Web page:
# Surface area of a convex set

In 2D perimeter(P) of a convex set around origin may be written as $P=1/2 \int m(\theta) d\theta$. Where $m(\theta)$ is the diameter of the set in the $\theta$ direction. This is related to Cauchy-Crofton formula. The question is if anything similar known at higher dimensions ?

• There are Cauchy-Crofton formulas in all dimensions. The constants in front of the integrals are certain canonical measures on Grassmannians, and you are integrating over spaces of affine lines, and affine hyperplanes, etc, depending on the application. But there are versions that apply to your situation -- using spaces of affine lines. – Ryan Budney Apr 20 '13 at 8:01
• I know some people use these generalized Cauchy-Crofton theorems in their work but off the top of my head I don't know a great reference for them. They come in a wide variety of flavours. They're not very hard to prove -- kind of a fun exercise in the basic geometry of the canonical bundles over Grassmannians together with the Fubini theorem and various change-of-variables theorems for integration. – Ryan Budney Apr 20 '13 at 8:08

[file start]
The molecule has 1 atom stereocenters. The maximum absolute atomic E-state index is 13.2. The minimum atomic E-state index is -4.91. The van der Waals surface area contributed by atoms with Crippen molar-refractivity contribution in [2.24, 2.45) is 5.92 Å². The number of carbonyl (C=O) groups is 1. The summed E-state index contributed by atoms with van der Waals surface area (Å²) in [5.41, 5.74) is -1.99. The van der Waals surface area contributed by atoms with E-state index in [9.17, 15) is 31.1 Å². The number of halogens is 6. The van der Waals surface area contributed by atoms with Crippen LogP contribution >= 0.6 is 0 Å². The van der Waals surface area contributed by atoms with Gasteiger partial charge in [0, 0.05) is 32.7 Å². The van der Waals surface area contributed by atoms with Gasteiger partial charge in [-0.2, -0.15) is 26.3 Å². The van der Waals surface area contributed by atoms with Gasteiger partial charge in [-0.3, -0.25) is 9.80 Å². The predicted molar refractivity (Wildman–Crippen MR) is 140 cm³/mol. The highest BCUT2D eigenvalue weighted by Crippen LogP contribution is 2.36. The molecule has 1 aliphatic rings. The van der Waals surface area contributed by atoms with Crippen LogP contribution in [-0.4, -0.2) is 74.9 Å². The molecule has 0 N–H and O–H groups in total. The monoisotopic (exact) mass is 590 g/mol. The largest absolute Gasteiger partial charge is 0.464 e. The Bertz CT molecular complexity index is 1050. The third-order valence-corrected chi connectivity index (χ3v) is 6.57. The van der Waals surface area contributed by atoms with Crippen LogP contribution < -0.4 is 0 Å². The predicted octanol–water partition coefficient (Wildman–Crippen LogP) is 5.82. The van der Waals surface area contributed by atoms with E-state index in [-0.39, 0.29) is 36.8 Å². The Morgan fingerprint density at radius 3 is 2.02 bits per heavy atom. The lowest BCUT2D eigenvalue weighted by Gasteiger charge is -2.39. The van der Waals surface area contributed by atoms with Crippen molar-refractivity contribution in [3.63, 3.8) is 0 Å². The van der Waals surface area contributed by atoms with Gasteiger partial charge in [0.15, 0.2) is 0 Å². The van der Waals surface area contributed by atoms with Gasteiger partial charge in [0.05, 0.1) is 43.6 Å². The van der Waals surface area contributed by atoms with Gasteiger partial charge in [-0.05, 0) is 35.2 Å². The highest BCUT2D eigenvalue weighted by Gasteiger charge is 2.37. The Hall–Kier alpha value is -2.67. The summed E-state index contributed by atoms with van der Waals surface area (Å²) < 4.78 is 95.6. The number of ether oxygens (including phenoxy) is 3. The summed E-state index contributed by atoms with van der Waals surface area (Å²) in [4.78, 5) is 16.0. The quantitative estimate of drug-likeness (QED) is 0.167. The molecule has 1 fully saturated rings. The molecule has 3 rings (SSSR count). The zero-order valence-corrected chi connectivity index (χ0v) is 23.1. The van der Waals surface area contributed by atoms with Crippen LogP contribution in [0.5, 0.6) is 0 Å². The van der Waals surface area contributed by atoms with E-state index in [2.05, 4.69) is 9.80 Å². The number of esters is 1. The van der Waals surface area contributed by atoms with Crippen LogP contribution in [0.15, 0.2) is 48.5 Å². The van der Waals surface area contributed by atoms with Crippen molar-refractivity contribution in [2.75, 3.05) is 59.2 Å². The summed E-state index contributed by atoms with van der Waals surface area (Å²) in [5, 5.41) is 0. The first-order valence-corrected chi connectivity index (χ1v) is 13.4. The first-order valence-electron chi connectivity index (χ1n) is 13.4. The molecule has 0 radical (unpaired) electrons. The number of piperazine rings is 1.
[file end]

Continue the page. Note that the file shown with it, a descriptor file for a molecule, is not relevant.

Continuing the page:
• Thanks, it would be good to get a reference to look at. I actually need the formula. – pallab1234 Apr 20 '13 at 11:54

Here's the formula. The surface area of a compact convex subset $K$ of $\mathbb{R}^n$ is
$$\frac{1}{\omega_{n - 1}} \int_{S^{n-1}} Vol_{n-1}(\pi_{\theta^{\bot}} K) d\theta.$$
Here $\omega_{n - 1}$ is the volume of the unit Euclidean $(n - 1)$-ball, $\theta^\bot$ is the linear subspace of $\mathbb{R}^n$ orthogonal to the point $\theta$ of $S^{n - 1}$, and $\pi_{\theta^{\bot}}$ is orthogonal projection onto that subspace; also, $Vol_{n - 1}$ is Lebesgue measure on $\mathbb{R}^{n - 1}$.
As you may know, this is a special case of the more general "Crofton formula" for the intrinsic volumes. In the surface area formula, we're effectively integrating over the space of all $(n - 1)$-dimensional linear subspaces of $\mathbb{R}^n$; for the general Crofton formula, we integrate over the space of all $k$-dimensional linear subspaces of $\mathbb{R}^n$, for some fixed $k$. This gives the formula for the $k$-dimensional intrinsic volume. All this is nicely explained in Klain and Rota.